• What’s the right answer?  A teenager with LD issues, especially organization, is struggling. How much to intervene?  I don’t have a right answer.  I know that “always” isn’t right.  And I know that “never” isn’t right, either.  It’s the in-between that’s so confusing to me right now.

    I’ve had a jam-packed week of these quandaries.  I don’t know whether I’ve done a good job or whether I need to make a sizable contribution to the kids’ lifetime therapy funds.  Maybe I’ll never know.

    Sam overslept and missed his ride to school Tuesday.  By 1, when I hadn’t heard from him, I began to worry.  He didn’t answer the home phone or his cell.  Lily hadn’t seen him at school. Neither had the dean of students.  I walked home quickly from work to check on him.  I was out of breath as I opened the back door into the kitchen.  There was Sam, looking as if he’d been tossed around in the dryer half dozen times, eating an ice cream sandwich.  “What are you doing?” I barked.  “Eating an ice cream sandwich,” he blinked. Sam got himself to school in time to get homework assignments and learn his penance: a 9 AM Saturday study hall for two hours. And if he has any more unexcused absences, he could lose credit or even be suspended.  Mark and I disagreed in our approach but ultimately spoke in one voice.  We told Sam everybody makes mistakes, we still love him (this of course elicited much eye rolling), that we believe in him so much that we know he can handle the lumps, and that we wanted to hear his thoughts about making sure he didn’t oversleep again.  Told him he’d have to re-schedule the community service he had signed up for. And let him know he’d be responsible for paying for the cabs he’d need to get him from the T station to school and back. This proved to be a more difficult part of the deal.  He lost his wallet two days later.

    Lily, meanwhile, has been struggling with a science class at school.  Large volume of reading. Hundreds of terms to learn.  Dyslexia and ADD don’t make this easy, but Lily was bound and determined to manage the material.  And she did very well on the test.  I spoke with the head of the skills center about what I thought was an inappropriate load and approach, she encouraged me to speak to the teacher, so I asked to talk. Awful conversation ensued.  The teacher was defensive and angry with me for intervening.  I knew it was going to be a bad interaction when she asked, near the beginning of the call, “Don’t you want your daughter to learn human physiology?”  My whole reason for getting involved was to ask the teacher to make it possible for Lily to really learn.  Lily’s advisor got involved.  We talked on the phone.  That was another bad conversation. And the result was that the advisor recommended Lily move down a level next year in science, even though the previous three weeks she’d been badgering Lily to sign up for the higher level of science.  I got Lily to schedule an appointment to speak with her advisor one-on-one.  They did talk, but I don’t know that Lily felt much better in the end.  I had tried to help.  I made things worse.  Should I have said and done nothing at all?  Maybe.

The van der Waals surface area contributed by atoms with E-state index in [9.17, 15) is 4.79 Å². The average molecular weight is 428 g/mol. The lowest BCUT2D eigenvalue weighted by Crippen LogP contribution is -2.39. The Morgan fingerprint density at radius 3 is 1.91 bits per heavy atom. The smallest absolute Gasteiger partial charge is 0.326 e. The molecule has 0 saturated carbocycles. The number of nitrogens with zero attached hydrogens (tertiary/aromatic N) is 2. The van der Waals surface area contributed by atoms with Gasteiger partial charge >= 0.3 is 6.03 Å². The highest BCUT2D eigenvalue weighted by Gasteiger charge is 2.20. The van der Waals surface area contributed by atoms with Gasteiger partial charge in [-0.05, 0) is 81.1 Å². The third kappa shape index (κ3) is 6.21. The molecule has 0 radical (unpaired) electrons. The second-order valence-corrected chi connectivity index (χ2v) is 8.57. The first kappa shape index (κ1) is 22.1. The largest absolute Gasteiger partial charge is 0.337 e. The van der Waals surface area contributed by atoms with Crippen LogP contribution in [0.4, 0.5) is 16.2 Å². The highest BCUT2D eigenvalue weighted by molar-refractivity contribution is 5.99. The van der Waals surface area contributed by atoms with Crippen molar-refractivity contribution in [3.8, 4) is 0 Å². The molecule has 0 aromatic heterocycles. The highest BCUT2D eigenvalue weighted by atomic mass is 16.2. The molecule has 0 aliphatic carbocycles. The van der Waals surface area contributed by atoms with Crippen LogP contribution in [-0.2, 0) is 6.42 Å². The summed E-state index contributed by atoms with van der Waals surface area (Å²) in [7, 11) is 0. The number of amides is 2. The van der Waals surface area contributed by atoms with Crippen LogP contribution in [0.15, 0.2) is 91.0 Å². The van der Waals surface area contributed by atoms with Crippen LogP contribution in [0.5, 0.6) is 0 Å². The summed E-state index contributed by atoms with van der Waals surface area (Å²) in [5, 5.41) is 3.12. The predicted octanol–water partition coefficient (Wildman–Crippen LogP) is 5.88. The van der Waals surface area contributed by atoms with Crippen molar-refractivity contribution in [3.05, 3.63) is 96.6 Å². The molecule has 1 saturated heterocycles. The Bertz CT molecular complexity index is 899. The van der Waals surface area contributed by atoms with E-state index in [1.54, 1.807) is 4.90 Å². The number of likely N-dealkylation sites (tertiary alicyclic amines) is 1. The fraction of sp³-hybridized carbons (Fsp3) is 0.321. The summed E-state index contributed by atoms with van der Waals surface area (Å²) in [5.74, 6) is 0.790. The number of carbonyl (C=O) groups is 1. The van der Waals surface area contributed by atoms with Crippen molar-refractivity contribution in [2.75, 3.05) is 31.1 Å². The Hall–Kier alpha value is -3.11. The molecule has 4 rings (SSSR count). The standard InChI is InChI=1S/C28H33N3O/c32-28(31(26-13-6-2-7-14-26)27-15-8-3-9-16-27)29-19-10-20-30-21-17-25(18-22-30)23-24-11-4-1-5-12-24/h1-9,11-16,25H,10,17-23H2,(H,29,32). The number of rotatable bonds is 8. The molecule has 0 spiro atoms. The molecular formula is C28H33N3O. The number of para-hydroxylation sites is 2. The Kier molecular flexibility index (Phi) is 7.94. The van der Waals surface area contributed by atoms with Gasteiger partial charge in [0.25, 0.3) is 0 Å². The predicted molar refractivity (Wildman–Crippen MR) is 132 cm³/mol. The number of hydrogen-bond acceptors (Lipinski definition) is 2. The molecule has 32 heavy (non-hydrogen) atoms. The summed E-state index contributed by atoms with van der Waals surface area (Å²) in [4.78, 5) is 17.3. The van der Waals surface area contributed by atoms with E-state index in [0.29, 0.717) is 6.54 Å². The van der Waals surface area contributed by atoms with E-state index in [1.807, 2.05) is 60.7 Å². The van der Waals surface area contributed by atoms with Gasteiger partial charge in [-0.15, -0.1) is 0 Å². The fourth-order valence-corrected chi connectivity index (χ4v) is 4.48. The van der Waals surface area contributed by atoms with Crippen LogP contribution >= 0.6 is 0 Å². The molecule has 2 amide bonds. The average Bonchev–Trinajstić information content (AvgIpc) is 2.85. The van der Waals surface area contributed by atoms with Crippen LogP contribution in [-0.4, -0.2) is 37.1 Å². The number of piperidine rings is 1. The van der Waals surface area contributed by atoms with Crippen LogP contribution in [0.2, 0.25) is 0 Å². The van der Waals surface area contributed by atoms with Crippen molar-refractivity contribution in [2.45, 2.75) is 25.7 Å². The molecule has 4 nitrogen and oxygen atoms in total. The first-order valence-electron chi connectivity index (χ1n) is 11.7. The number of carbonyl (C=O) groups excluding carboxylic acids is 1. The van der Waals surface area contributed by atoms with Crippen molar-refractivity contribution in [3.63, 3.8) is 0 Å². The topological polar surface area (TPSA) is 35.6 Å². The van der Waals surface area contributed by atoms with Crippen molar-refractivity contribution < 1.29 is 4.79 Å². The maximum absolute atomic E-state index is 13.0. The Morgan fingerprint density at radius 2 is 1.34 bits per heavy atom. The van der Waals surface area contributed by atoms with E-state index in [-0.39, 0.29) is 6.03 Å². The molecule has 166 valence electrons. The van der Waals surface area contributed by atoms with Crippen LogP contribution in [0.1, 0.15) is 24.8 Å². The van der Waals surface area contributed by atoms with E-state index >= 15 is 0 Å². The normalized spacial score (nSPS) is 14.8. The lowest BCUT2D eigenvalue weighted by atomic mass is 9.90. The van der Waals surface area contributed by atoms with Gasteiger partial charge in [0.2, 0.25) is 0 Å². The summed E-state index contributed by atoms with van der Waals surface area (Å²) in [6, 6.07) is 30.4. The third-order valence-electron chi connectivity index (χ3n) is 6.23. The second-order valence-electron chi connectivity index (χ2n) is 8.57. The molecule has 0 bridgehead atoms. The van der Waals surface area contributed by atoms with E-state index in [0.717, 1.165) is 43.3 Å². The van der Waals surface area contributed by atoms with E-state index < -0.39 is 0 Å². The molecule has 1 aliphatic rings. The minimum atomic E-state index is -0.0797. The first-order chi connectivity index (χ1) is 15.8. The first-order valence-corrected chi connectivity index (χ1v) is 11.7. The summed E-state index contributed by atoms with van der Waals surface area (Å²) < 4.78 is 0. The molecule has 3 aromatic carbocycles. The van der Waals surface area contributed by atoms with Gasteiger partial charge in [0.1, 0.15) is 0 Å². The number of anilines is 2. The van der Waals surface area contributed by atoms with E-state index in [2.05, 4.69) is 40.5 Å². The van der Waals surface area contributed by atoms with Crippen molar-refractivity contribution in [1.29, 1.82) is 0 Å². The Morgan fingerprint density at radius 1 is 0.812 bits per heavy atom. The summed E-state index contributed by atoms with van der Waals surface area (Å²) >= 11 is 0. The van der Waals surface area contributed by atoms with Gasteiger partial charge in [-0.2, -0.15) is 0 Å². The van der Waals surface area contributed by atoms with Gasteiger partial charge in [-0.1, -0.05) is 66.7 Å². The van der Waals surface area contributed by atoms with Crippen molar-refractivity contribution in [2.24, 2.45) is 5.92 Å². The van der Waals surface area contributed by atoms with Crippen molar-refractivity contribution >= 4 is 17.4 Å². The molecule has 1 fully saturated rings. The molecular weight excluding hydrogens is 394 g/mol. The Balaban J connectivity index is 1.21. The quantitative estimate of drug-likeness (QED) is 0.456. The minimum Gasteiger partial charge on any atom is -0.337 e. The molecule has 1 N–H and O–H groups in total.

And then Max.  In love with power struggles.   Auditions are in a week for his jazz orchestra.  He is barely preparing.  When I came home yesterday to find him parked, at 4 PM, in front of XBox Live (Oh, how I hate you, XBox Live), I erupted.  He beats a path to the basement to get onto his gizmo, when the dog’s not walked, the dishwasher isn’t emptied, and his trumpet lies silent.  “I hate practicing,” he tells me.  “It’s not fun.”  I sputter about “fun.”  I remind him that he has a real gift on this instrument.  I ask him if he just figures it’s easier not to practice and conclude that he’s not good enough to give it is all and fail.  “I can’t even play the high notes,” he snarls.  “The whole thing is stupid.”  “Stupid” being the code word for a host of deep boy adolescent feelings, none of which is “stupid” in the least.  I am completely torn.  If I nag, will Max do even less?  If I say nothing, and he does nothing, is that irresponsible of me, since he has a hard time staying focused and dealing with long-term rewards?  If I try to engage him on what it means in life to tackle the “high notes,” will he put his fingers in his ears and hum?